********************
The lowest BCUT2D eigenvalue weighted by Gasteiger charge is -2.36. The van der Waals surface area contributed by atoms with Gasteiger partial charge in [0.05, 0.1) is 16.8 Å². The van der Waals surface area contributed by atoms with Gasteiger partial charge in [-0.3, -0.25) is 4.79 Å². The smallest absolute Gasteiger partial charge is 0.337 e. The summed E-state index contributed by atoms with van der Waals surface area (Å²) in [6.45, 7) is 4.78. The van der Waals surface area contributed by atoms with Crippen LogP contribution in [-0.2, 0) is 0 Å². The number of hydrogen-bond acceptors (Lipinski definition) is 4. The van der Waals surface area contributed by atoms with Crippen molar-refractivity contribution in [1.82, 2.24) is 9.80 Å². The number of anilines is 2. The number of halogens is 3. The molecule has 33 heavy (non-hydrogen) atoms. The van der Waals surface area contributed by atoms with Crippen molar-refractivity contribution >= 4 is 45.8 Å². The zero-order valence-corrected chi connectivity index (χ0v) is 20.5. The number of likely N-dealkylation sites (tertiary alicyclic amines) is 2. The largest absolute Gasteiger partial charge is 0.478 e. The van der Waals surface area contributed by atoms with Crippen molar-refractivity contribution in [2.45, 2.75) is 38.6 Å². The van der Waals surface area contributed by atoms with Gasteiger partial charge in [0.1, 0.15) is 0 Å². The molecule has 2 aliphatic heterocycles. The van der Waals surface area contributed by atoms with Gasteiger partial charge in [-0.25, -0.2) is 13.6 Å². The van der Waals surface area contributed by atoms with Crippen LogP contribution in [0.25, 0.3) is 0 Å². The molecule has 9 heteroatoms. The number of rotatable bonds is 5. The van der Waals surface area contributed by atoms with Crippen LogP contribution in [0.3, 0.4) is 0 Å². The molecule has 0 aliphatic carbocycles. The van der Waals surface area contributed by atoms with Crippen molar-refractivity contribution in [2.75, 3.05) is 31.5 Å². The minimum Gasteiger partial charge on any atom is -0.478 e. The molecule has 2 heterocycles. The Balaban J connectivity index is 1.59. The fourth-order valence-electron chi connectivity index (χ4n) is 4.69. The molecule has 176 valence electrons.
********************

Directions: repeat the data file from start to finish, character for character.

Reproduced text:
The lowest BCUT2D eigenvalue weighted by Gasteiger charge is -2.36. The van der Waals surface area contributed by atoms with Gasteiger partial charge in [0.05, 0.1) is 16.8 Å². The van der Waals surface area contributed by atoms with Gasteiger partial charge in [-0.3, -0.25) is 4.79 Å². The smallest absolute Gasteiger partial charge is 0.337 e. The summed E-state index contributed by atoms with van der Waals surface area (Å²) in [6.45, 7) is 4.78. The van der Waals surface area contributed by atoms with Crippen LogP contribution in [-0.2, 0) is 0 Å². The number of hydrogen-bond acceptors (Lipinski definition) is 4. The van der Waals surface area contributed by atoms with Crippen molar-refractivity contribution in [1.82, 2.24) is 9.80 Å². The number of anilines is 2. The number of halogens is 3. The molecule has 33 heavy (non-hydrogen) atoms. The van der Waals surface area contributed by atoms with Crippen molar-refractivity contribution >= 4 is 45.8 Å². The zero-order valence-corrected chi connectivity index (χ0v) is 20.5. The number of likely N-dealkylation sites (tertiary alicyclic amines) is 2. The largest absolute Gasteiger partial charge is 0.478 e. The van der Waals surface area contributed by atoms with Crippen molar-refractivity contribution in [2.45, 2.75) is 38.6 Å². The van der Waals surface area contributed by atoms with Gasteiger partial charge in [0.1, 0.15) is 0 Å². The molecule has 2 aliphatic heterocycles. The van der Waals surface area contributed by atoms with Gasteiger partial charge in [-0.25, -0.2) is 13.6 Å². The van der Waals surface area contributed by atoms with Crippen LogP contribution in [0.25, 0.3) is 0 Å². The molecule has 9 heteroatoms. The number of rotatable bonds is 5. The van der Waals surface area contributed by atoms with Crippen LogP contribution in [0.3, 0.4) is 0 Å². The molecule has 0 aliphatic carbocycles. The van der Waals surface area contributed by atoms with Crippen molar-refractivity contribution in [2.75, 3.05) is 31.5 Å². The minimum Gasteiger partial charge on any atom is -0.478 e. The molecule has 2 heterocycles. The Balaban J connectivity index is 1.59. The fourth-order valence-electron chi connectivity index (χ4n) is 4.69. The molecule has 176 valence electrons.